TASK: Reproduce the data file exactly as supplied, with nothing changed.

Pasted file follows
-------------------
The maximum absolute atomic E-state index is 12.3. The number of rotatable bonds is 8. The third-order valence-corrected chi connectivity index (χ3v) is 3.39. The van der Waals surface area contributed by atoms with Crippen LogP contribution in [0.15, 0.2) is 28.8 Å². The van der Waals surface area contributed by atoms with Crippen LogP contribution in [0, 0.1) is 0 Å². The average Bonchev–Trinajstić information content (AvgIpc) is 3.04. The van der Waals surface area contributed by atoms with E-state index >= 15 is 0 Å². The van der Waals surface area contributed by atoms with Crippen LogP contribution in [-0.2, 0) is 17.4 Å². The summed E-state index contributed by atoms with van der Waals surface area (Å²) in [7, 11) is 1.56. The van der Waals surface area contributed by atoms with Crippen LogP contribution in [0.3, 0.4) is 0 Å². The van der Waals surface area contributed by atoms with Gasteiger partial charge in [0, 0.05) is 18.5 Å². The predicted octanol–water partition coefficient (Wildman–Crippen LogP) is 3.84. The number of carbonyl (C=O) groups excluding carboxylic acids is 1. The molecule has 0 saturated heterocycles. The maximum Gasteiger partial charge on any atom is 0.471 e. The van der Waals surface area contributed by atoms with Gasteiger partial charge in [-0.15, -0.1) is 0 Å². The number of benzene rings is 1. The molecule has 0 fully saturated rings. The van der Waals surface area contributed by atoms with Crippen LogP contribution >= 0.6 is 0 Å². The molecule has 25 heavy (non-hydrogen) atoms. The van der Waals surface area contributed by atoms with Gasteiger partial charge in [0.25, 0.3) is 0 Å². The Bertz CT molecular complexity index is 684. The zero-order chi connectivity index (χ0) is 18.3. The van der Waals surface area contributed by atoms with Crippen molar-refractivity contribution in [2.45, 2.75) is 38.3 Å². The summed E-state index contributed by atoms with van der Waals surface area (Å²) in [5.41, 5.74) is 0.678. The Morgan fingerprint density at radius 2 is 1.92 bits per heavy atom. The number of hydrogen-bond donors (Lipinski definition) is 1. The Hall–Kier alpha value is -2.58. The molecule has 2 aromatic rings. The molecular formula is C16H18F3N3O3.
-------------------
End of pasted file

The maximum absolute atomic E-state index is 12.3. The number of rotatable bonds is 8. The third-order valence-corrected chi connectivity index (χ3v) is 3.39. The van der Waals surface area contributed by atoms with Crippen LogP contribution in [0.15, 0.2) is 28.8 Å². The van der Waals surface area contributed by atoms with Crippen LogP contribution in [0, 0.1) is 0 Å². The average Bonchev–Trinajstić information content (AvgIpc) is 3.04. The van der Waals surface area contributed by atoms with E-state index >= 15 is 0 Å². The van der Waals surface area contributed by atoms with Crippen LogP contribution in [-0.2, 0) is 17.4 Å². The summed E-state index contributed by atoms with van der Waals surface area (Å²) in [7, 11) is 1.56. The van der Waals surface area contributed by atoms with Crippen LogP contribution in [0.3, 0.4) is 0 Å². The van der Waals surface area contributed by atoms with Gasteiger partial charge in [0, 0.05) is 18.5 Å². The predicted octanol–water partition coefficient (Wildman–Crippen LogP) is 3.84. The number of carbonyl (C=O) groups excluding carboxylic acids is 1. The molecule has 0 saturated heterocycles. The maximum Gasteiger partial charge on any atom is 0.471 e. The van der Waals surface area contributed by atoms with Gasteiger partial charge in [-0.15, -0.1) is 0 Å². The number of benzene rings is 1. The molecule has 0 fully saturated rings. The van der Waals surface area contributed by atoms with Crippen LogP contribution >= 0.6 is 0 Å². The molecule has 25 heavy (non-hydrogen) atoms. The van der Waals surface area contributed by atoms with Gasteiger partial charge in [0.25, 0.3) is 0 Å². The Bertz CT molecular complexity index is 684. The zero-order chi connectivity index (χ0) is 18.3. The van der Waals surface area contributed by atoms with Crippen molar-refractivity contribution in [2.45, 2.75) is 38.3 Å². The summed E-state index contributed by atoms with van der Waals surface area (Å²) in [5.41, 5.74) is 0.678. The Morgan fingerprint density at radius 2 is 1.92 bits per heavy atom. The number of hydrogen-bond donors (Lipinski definition) is 1. The Hall–Kier alpha value is -2.58. The molecule has 2 aromatic rings. The molecular formula is C16H18F3N3O3.